Privateer Bikes from UK designs new framework around real EWS use and abuse


Yes, 80 ° gives a steep seat tube angle.

All the riders who travel the world to fight for positions in Enduro World Series events do not have their own mechanic, or are not paid, or even do not have their trip covered. Quite a few of these athletes are pocketing every penny they can to afford their chance on the toughest tracks EWS promoters can find, and they need bikes they can depend on.

The folks at Privateer Bikes aim to create an affordable whip designed specifically for the rigors of a full racing season. The bike has been tested for the past 18 months by Matt Stuttard, the top 20 EWS riders, to ensure its value. I recently met the Privateer team at Eurobike, and they were eager to show off the latest frame prototype, aptly named “161” after its rear travel measurement.

As shown, the rear of the frame crushes around 161mm of Horst linkage travel and can accommodate either a 160mm or 170mm fork. The pivots use sealed, lined cartridge bearings, all intended to survive a long and fun racing season. The bike’s rear triangle has room for 29 × 2.6 inch tires on all sizes except the smaller “Size 1” which will ride on 27.5 inch rubber. Privateer decided to use a numbering system to demarcate the frame measurements, instead of the traditional small to extra large nomenclature, as many riders select frames based on their personal geometric preferences rather than the size of our days.

It is a sludge release charge.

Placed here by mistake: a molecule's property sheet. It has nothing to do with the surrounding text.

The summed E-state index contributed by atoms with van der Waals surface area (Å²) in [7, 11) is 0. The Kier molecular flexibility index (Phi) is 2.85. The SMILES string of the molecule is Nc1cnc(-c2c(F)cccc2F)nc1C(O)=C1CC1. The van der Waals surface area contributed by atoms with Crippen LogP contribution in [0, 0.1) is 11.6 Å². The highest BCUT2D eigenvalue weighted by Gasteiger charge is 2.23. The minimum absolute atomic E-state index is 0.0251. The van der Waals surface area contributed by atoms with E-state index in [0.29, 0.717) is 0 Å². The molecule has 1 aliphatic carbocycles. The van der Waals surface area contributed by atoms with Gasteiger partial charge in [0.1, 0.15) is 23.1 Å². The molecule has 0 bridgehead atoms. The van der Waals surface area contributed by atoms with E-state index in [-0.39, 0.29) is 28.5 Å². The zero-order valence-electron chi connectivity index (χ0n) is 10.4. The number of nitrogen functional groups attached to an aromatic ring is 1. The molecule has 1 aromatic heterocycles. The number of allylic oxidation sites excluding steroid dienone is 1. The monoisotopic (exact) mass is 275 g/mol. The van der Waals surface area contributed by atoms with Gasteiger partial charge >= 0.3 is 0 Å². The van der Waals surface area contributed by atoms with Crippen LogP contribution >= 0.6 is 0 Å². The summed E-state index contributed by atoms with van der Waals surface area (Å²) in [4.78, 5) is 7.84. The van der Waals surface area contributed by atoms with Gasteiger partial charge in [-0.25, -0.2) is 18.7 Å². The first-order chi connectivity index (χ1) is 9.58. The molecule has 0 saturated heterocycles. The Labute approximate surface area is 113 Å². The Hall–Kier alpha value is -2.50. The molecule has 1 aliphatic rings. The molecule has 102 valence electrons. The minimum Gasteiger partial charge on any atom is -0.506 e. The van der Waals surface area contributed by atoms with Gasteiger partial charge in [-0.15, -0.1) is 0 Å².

In addition to a solid clearance, a ready-made alloy tube specification and an easy-to-maintain BSA BB, the geometry of the 161 is 100% enduro-fixed. The frames will all have a head tube angle of 64 ° as well as an effective climbing seat tube angle of 80 °. Size 2 frames receive an extended reach of 470mm and froggy chainstays of 440mm. Brand Ambassadors mentioned that the seat tube angle was a bit odd at first, but now that they’ve spent some time on the bike, it looks like the perfect climb position.

Based on the experience of the brand’s lead designer, the 161 should be a fierce weapon. “We worked closely with Alistair Beckett of Redburn Design (formerly Nukeproof Bikes / part of Forbidden Bike Co.) to bring our ideas to life. “

The finish of the bike remains to be determined, but the polished alloy prototype looks like a good option.

Privateer will be releasing the 161 as a frame and shock combo only to begin with, but they are looking to introduce full versions in late 2020. Prices for framesets, with a RockShox SuperDeluxe Ultimate shock, are set at between £ 1,200 and £ 1,300 (around $ 1,500). Frame pre-orders will launch this fall or early winter, and they expect the merchandise to arrive in the spring of 2020.

The Privateer team is already looking to the future, with a 130-140mm trail bike in the works for riders looking for a daily rider.


Wiley C. Thompson

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